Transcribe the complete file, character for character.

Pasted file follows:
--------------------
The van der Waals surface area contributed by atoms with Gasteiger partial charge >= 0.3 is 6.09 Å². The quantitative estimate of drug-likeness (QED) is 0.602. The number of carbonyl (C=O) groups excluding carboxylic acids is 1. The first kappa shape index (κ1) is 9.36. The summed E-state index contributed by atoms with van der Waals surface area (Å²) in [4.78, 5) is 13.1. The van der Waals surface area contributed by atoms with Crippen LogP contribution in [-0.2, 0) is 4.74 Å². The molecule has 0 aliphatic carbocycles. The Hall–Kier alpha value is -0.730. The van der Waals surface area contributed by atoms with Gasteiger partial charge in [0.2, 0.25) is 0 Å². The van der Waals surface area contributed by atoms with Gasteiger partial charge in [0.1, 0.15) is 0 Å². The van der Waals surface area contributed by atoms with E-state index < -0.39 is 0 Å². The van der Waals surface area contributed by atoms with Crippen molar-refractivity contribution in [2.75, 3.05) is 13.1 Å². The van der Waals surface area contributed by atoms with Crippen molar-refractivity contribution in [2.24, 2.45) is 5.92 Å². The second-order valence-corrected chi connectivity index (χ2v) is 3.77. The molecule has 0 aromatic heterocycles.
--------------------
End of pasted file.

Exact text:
The van der Waals surface area contributed by atoms with Gasteiger partial charge >= 0.3 is 6.09 Å². The quantitative estimate of drug-likeness (QED) is 0.602. The number of carbonyl (C=O) groups excluding carboxylic acids is 1. The first kappa shape index (κ1) is 9.36. The summed E-state index contributed by atoms with van der Waals surface area (Å²) in [4.78, 5) is 13.1. The van der Waals surface area contributed by atoms with Crippen LogP contribution in [-0.2, 0) is 4.74 Å². The molecule has 0 aliphatic carbocycles. The Hall–Kier alpha value is -0.730. The van der Waals surface area contributed by atoms with Gasteiger partial charge in [0.2, 0.25) is 0 Å². The van der Waals surface area contributed by atoms with Gasteiger partial charge in [0.1, 0.15) is 0 Å². The van der Waals surface area contributed by atoms with E-state index < -0.39 is 0 Å². The van der Waals surface area contributed by atoms with Crippen molar-refractivity contribution in [2.75, 3.05) is 13.1 Å². The van der Waals surface area contributed by atoms with Crippen molar-refractivity contribution in [2.24, 2.45) is 5.92 Å². The second-order valence-corrected chi connectivity index (χ2v) is 3.77. The molecule has 0 aromatic heterocycles.